Niangala, New South Wales
New South Wales
Koolkuna Berry Farm
|Population||163 (2006 census)|
|Elevation||1,300 m (4,265 ft)|
|Time zone||AEST (UTC+10)|
|• Summer (DST)||AEDT (UTC+11)|
Niangala is a village located on the south-eastern edge of the Northern Tablelands area of New South Wales, Australia. It is on the Moonbi Range which is part of the Great Dividing Range, at approximately 1,300 metres (4,265 ft) above sea level. The village is in Walcha parish in Parry County. At the 2006 census, Niangala and the surrounding area had a population of 163.
Geographically isolated, the village is situated among pine tree plantations. Access to the community requires travel along some stretches of dirt road, which can be hazardous in wet or snow conditions. Winters are cold there, often with several falls of snow during the season.
Niangala, meaning ‘eclipse’, was first known as Bungadore, ‘blackrocks’ and is situated at the head of Bungendore Creek.
In 1836 William Telfer marked a tree line from Port Stephens through Barrington, Nowendoc and on to Ogunbil. The Australian Agricultural Company set up stations and resting places for their travelling sheep along this route to be known as the ‘Peel Line’. This route was steep and rugged but it was much more efficient than the previously used route, via Maitland. The present roads, Thunderbolts Way from Gloucester and the Topdale Road to Tamworth, travel approximately the same route.
Niangala began as a gold mining settlement and by the end of October 1890, Niangala had five boarding houses, two butcheries, one blacksmith, a bakery and two stores. The Niangala post office opened on 1 December 1890 (it closed in 1977). and coach services travelled regularly from Walcha to Niangala. The Public School was opened in 1891 for 28 children of the local gold miners and had one teacher. The school remained a one teacher school until 1980. This School reached its peak enrolment of 51 students in 1991. In 1891 the population was 300 and on 14 September 1893 Niangala was proclaimed a village. During 1901 residents were able to connect to the telephone, but it was not until 1966 that 33 customers accessed rural power.
Not many land selections were made in the area before 1900, as the Niangala Gold Field had been removed from the Conditional Purchase Act, but was available for annual lease. The only other metal to be seriously mined was manganese which was taken during the 1930s to 1950s. Sheep and cattle breeding is the main industry, though there are now other diversified industries, particularly berry growing and extensive pine plantations that supply the local timber mill. Trout fishing is a popular tourist attraction in the Niangala area and a visit to the area will reveal some interesting scenery.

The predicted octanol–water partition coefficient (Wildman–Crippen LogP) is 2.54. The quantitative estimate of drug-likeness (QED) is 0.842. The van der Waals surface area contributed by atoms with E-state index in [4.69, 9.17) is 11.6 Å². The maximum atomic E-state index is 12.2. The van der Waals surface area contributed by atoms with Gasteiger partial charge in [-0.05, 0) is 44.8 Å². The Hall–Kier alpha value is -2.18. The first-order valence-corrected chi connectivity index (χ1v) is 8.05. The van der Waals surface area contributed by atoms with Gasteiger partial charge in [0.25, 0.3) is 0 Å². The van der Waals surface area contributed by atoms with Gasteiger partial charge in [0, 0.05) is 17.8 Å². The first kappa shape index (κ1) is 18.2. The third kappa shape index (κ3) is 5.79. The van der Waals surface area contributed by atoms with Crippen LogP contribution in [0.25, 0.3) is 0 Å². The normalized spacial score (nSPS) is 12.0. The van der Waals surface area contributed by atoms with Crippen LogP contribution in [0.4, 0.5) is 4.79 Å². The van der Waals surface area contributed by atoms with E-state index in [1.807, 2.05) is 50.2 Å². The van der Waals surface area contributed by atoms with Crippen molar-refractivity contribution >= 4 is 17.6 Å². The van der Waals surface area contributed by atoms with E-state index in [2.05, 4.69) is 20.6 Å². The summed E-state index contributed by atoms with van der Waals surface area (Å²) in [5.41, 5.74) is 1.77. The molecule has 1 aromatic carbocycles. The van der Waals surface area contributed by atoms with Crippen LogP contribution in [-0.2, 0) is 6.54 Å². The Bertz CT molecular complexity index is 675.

On 28 and 29 November 2008 Niangala received torrential rain that caused severe flooding and led to the area being declared a natural disaster area.
Niangala village is a remnant of the Australian gold rush days, leaving an old cemetery, a derelict gold crusher and a number of old buildings. There is a Church of England church that was built in 1964, a community hall and tennis courts. Today the village of Niangala has a population of about 30.
- Australian Bureau of Statistics (25 October 2007). "Niangala (State Suburb)". 2006 Census QuickStats. Retrieved 5 January 2010. Map
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- Niangala Topographic Map 9135-2-N, 1:25,000 First Edition, CMA, NSW, 1985
- Premier Postal History. "Post Office List". Premier Postal Auctions. Retrieved 26 May 2011.
- Jimmy Deguara: Supercell outbreak with Niangala tornado reported Retrieved 2010-1-5
- Walcha News, "Flood clean up", 11 December 2008
- Stoner completes meteoric rise - ABC News (Australian Broadcasting Corporation)
- "Niangala". Land and Property Management Authority - Spatial Information eXchange. New South Wales Land and Property Information. Retrieved 5 January 2010.
- "Three of a Kind – A History of Niangala, Weabonga & Ingleba", edited by Alison Moore, Macarthur Press, 1991
- http://www.nnsw.com.au/niangala/tourism.html Tourism